Alfa Romeo
Land Rover
Subaru WRX Hatch
Hatching a new WRX plan
October 2007

I'VE been asked a million times what car I'd have if I wasn't doing this gig.

The answer is as varied as an EH Holden ute to a Lancer EVO. But I reckon there's a lot to be said for Subaru's Impreza WRX Hatch.

It's got just about everything you'd eve want in a car. Five seats, plenty of luggage space including enough room for bulky items tht you just won't squeeze into a sedan, like a surfboard and an esky and leave room for a child seat as well.

It has street cred, it has style and, most of all, it has enough get up and go to keep you sane. Oh, and it's all-wheel-drive with a five-star safety rating as well.

Aside from not having a tray on the back to carry stuff home from Bunnings it's the ideal machine. Put a towball on the bugger and borrow Bunnings' trailer I reckon.

When you consider it's priced from $39,990, which is actually $450 lower the the superseded model, it's no wonder the 'Rex has been so popular.

Just to keep things in perspective, we drove the Impreza RS hatch as well and for those who don't need the extra engine surge it's a sensational buy at $29,490 (down $950).

The sedan versions and the STi are here next year, by the way.

A new Double Overhead Camshaft (DOHC) 2.0 litre NA engine offers significant improvements in power (up 20 per cent) and torque (up 7 per cent) over the SOHC engine used in superseded 2.0i and RV, plus fuel efficiency and emission gains.

It is also offers 5.3 per cent more torque than the 2.0 DOHC engine used in superseded 2.0R.

It has been debated that the new WRX is "softer" than the old model. It certainly has considerably smoother torque delivery from lower revs, but the fact that it's lighter and yet more powerful means it must be quicker, just not as abrupt when going about it.

One noticeable difference where it is aofter is the seats. They really are one step up from a "normal" seat, compared with the 'Rexes of old when they were all but ready to race in.

As far as driveability goes, this is the first WRX I've ever been able to fully get a handle on (pardon the pun) where I really did feel driving harder made the traction better via the all-wheel-drive.

The sedan should be even better and is due to new double wishbone rear suspension and stiffer chassis.

Engines sit 10 mm lower in the chassis, reducing the centre of gravity, benefiting road holding and reducing the risk of vehicle roll-over as well.

Despite a 95 mm longer wheelbase, Impreza’s external length is 50mm and actually also has better head, leg and shoulder room. Overall width is increased by 45 mm to 1740 mm.

Distance between front and rear seats is extended 65 mm to maximize legroom.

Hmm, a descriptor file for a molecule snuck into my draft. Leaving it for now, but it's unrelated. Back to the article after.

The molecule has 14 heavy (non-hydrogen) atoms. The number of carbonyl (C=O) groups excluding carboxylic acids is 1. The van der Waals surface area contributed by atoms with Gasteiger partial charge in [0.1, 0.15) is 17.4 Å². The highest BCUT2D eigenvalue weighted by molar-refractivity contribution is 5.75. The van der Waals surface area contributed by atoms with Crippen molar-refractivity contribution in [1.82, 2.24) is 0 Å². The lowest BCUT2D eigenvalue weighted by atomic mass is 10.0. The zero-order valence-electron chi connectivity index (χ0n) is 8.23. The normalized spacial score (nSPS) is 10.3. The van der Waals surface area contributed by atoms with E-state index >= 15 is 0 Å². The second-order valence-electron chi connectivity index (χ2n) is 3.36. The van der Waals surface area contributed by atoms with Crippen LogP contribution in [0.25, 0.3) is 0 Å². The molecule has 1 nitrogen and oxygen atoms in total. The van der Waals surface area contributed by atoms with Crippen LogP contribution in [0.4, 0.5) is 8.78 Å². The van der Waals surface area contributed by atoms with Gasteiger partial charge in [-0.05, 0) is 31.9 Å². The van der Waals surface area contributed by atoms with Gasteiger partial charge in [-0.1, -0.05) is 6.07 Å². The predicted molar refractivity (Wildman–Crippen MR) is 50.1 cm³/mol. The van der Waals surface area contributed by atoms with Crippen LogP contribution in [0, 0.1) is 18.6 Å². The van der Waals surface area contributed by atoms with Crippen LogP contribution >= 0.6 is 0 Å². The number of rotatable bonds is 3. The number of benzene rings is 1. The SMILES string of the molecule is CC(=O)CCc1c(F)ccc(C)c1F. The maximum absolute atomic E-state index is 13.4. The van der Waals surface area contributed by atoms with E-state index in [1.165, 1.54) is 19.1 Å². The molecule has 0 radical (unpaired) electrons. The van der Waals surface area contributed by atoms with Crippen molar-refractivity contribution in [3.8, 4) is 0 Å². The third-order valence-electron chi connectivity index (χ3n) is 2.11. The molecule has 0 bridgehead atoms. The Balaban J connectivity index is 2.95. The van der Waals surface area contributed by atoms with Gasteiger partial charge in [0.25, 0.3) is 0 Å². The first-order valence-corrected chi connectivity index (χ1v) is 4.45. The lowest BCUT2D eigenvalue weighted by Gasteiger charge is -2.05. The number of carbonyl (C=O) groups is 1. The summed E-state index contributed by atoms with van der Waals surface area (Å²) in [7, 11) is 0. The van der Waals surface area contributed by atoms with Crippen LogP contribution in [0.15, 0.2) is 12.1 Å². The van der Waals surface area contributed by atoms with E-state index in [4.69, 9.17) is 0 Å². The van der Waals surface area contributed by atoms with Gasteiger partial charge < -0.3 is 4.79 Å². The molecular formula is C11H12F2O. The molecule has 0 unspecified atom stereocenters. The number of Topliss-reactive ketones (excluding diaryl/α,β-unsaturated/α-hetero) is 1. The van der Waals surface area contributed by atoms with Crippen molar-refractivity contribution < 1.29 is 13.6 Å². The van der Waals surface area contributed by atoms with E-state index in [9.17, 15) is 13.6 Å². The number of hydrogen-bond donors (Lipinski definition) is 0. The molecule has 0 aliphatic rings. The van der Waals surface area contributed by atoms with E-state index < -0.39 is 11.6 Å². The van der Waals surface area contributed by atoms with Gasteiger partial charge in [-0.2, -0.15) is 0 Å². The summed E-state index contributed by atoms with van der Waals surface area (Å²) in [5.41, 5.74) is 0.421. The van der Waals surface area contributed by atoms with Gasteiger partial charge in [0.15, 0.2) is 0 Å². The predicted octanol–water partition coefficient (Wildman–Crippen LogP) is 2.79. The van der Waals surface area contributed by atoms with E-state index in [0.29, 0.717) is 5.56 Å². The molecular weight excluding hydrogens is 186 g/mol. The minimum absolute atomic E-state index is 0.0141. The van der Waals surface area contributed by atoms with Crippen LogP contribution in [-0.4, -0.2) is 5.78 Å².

The cargo area is wider, offering greater useable space, partly due to no suspension strut intrusion and a deeper floor. Cargo area width is up 123 mm to 1067 mm.

Inside, WRX has electroluminescent gauges, brushed alloy-style door and dashboard highlights and alloy pedals. Steering wheel diameter is reduced from 385 to 375 mm, for easier handling.

The new model's doors open wider for easier access. The rear doors open 75 degrees (60 mm wider) while rear seatbacks have been reclined a further three degrees to 26 degrees to improve comfort.

Among the many standard features are 17-inch 10-spoke alloys, Xenon self-levelling headlights with pop-out power jet washers, climate control, cruise, 10-speaker six-stack in-dash CD system with steering wheel controls, ABS, curtain airbags, dual front and side airbags, Hill Start Assist and remote central locking with hatch release button on the key.

WRX engine changes include a new oil pump and tumble generator valve for fuel efficiency gains; new spark plugs for both fuel efficiency and exhaust gas performance benefits, and a new intercooler and turbocharger for better output.

Peak torque is produced 800rpm earlier than the previous model. This results in a broader, richer torque curve to improve drivability and fuel efficiency.

Every Impreza has Vehicle Dynamics Control (VDC) as standard.

VDC is designed for a “driver’s vehicle.” In normal conditions it is purely a monitoring system, and applies no control.

But near the car’s performance limits it gives the driver more control – resulting in safer and more comfortable driving.

In extreme situations, such as when swerving, sideslipping or entering a spin, VDC activates to control each wheel individually, via braking, engine output, and the All-Wheel Drive system. This improves stability by using the car’s most stable wheels.

In cases of extreme oversteer, VDC activates, applying brakes to the front and rear outside turning wheels, producing yaw – a force that opposes the oversteering tendency. With understeer, VDC applies brakes to the inside rear wheels to counteract the effect.

16-inch front and 15-inch rear brakes have been improved. Testing by Fuji Heavy Industries shows WRX stopping in 39.6 metres from 100km/h on a dry road, a 13.7 per cent improvement. It previously took 45.9 m.

On a wet road it now stops in 43.5 m versus 52.7 m previously – a 17.4 per cent improvement.

Lighter, more powerful and lower price. All round a great car at a great price and with the legendary 'Rex appeal.



ENGINE: 2.5 litre turbocharged, horizontally opposed "boxer" engine

POWER: 169kW @ 5200rpm

TORQUE: 320Nm @ 2800kW

TRANSMISSION: Five-speed manual


ACCELERATION: 0-100km/h 5.8s

FUEL CONSUMPTION: 10.7l/100km average

PROS: Great car from top to bottom; fantastic value and versatility of a hatch

CONS: Seats could be just a little bit more sporting